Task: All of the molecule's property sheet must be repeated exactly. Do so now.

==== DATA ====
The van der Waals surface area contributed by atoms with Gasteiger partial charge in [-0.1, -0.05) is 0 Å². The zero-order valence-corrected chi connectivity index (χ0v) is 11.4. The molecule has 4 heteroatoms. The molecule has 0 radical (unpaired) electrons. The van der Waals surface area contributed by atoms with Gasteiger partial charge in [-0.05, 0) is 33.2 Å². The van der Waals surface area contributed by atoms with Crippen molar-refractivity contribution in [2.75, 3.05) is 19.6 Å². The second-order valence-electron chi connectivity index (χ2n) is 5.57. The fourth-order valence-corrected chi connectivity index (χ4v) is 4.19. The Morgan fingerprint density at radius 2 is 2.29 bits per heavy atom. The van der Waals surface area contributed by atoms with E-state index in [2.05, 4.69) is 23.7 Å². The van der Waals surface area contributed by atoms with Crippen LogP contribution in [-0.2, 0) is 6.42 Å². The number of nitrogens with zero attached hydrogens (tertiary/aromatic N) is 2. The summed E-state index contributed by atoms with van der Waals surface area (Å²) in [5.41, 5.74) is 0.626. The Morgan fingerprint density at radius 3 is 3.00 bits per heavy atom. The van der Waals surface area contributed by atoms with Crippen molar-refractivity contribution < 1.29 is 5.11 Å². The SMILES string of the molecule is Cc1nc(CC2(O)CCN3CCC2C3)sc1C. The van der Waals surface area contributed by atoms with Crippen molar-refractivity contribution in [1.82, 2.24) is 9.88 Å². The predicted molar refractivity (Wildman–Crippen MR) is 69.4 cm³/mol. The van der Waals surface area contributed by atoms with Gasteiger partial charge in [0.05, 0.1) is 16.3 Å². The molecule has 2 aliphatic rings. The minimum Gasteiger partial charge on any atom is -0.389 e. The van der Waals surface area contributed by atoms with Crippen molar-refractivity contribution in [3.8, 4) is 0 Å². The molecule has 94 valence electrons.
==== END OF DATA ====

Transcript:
The van der Waals surface area contributed by atoms with Gasteiger partial charge in [-0.1, -0.05) is 0 Å². The zero-order valence-corrected chi connectivity index (χ0v) is 11.4. The molecule has 4 heteroatoms. The molecule has 0 radical (unpaired) electrons. The van der Waals surface area contributed by atoms with Gasteiger partial charge in [-0.05, 0) is 33.2 Å². The van der Waals surface area contributed by atoms with Crippen molar-refractivity contribution in [2.75, 3.05) is 19.6 Å². The second-order valence-electron chi connectivity index (χ2n) is 5.57. The fourth-order valence-corrected chi connectivity index (χ4v) is 4.19. The Morgan fingerprint density at radius 2 is 2.29 bits per heavy atom. The van der Waals surface area contributed by atoms with E-state index in [2.05, 4.69) is 23.7 Å². The van der Waals surface area contributed by atoms with Crippen LogP contribution in [-0.2, 0) is 6.42 Å². The number of nitrogens with zero attached hydrogens (tertiary/aromatic N) is 2. The summed E-state index contributed by atoms with van der Waals surface area (Å²) in [5.41, 5.74) is 0.626. The Morgan fingerprint density at radius 3 is 3.00 bits per heavy atom. The van der Waals surface area contributed by atoms with Crippen molar-refractivity contribution < 1.29 is 5.11 Å². The SMILES string of the molecule is Cc1nc(CC2(O)CCN3CCC2C3)sc1C. The van der Waals surface area contributed by atoms with Crippen molar-refractivity contribution in [1.82, 2.24) is 9.88 Å². The predicted molar refractivity (Wildman–Crippen MR) is 69.4 cm³/mol. The van der Waals surface area contributed by atoms with Gasteiger partial charge in [0.05, 0.1) is 16.3 Å². The molecule has 2 aliphatic rings. The minimum Gasteiger partial charge on any atom is -0.389 e. The van der Waals surface area contributed by atoms with Crippen molar-refractivity contribution in [3.8, 4) is 0 Å². The molecule has 94 valence electrons.